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  • The Good Friday Agreement, Teletext and an Anonymous Phone-Caller October 21, 2013

    Author: Beach Combing | in : Contemporary , trackback


    The Good Friday Agreement – and we’ll come back to that name in a minute – was signed 10 April 1998. It was the single most important step in the winding down of the low grade civil war that had marred the province since the late 1960s and that cost over three thousand lives in the north, in the south, in Britain and on the Continent. It depended on a British premier, Tony Blair, at the height of his power, with political capital to spend, a receptive Irish administration and heroic amounts of good will and patience on the part of Northern Ireland’s two most important constitutional parties, the Ulster Unionists and the SDLP.  (Beach can’t trust himself to write about the Republicans, the “Loyalists” and their wretched kalashnikovs.) Six weeks later the agreement was approved in a simultaneous vote in the six counties and to the south in the Republic, both referenda backing the agreement decisively. A new dawn beckoned. No birds sang, it rained and there was dog shit was all over the pavement but there is no question that Northern Ireland has been a more peaceful place since. Has it been a better place? Well, the jury is still out on that one, but the political framework gave both the Unionist and Nationalist communities the guarantees they needed to work together in a new and more constructive spirit.  Crudely speaking the Catholic minority was given political rights and the pro-British Unionist majority had their right to self determination underwritten.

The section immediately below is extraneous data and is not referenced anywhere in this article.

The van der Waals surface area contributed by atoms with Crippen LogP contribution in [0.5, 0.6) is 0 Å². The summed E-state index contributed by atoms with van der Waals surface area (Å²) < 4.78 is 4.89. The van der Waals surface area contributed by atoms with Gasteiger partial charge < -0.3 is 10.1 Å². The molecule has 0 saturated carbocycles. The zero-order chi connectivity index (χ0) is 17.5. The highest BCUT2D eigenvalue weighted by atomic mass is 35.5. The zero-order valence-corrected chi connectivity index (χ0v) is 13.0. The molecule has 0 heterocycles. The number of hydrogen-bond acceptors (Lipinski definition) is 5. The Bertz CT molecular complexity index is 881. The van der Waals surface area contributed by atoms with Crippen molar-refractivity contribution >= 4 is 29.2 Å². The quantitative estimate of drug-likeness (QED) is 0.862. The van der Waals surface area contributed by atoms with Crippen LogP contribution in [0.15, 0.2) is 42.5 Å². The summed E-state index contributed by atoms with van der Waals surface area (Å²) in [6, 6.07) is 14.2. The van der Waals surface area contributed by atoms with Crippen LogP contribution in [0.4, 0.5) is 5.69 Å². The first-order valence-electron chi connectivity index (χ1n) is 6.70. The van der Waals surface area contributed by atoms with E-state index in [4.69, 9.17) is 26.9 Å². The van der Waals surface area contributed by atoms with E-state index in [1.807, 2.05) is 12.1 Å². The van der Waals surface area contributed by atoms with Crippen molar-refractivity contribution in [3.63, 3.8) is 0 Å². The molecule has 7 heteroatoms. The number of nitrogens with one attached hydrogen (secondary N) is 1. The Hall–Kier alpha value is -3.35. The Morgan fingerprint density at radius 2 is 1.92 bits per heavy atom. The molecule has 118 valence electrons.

How did the Good Friday Agreement get its name? Well, d’oh, it was finalised on Good Friday. Go figure! But actually the naming process was chancy and arbitrary. The original name of the negotiations had been the Stormont Agreement, named after the part of Belfast in which the negotiations were taking place. It is, there is no question, a very Ulster name: all granite and gale force winds. But it is not exactly the stuff that terrorists kissing is made of.  So who made the change? Was it Tony Blair, always a PR savvy politician? Was it one of his lieutenants, perhaps the Prince of Darkness, Peter Mandelson or Blair’s terrifying hatchet man Alastair Campbell? Or perhaps one of the Republic’s negotiator’s or one of Ulster’s more peacefully-minded politicians? Not a bit of it. It was a joint effort between an anonymous telephone caller to Britain’s teletext service and a word wizard working there. Teletext is “a means of sending text and diagrams to a properly equipped television screen by use of one of the vertical blanking interval lines that together form the dark band dividing pictures horizontally on the television screen”. Basically in pre-internet times and while the internet was gaining traction teletext was news and information pages that you could read on the television screen: see image above. A man telephoned the Teletext newsroom pointing out that ‘the Stormont Agreement’ was just not going to fit the bill: then, Judy Rees, (follow link for Judy’s version) a teletext worker, who writes on language use and metaphors listened. It was Good Friday and in a country (north and south) where religion was taken far more seriously than in the rest of the west and with that dangling ‘good’ it was such an obvious decision. Teletext ran, shortly after, an opinion poll asking ‘Do you back the Good Friday Agreement?’ The first use of the phrase. ‘Good Friday’ was, then, picked up the British and subsequently by the international media and the rest is history. Unfortunately we cannot set up parallel universes in which both the Stormont and the Good Friday agreement are put to a vote: but the chances are that Stormont would have had a rougher ride; luckily though in our version of the world Nixon shaved. Other language stories: drbeachcombing AT yahoo DOT com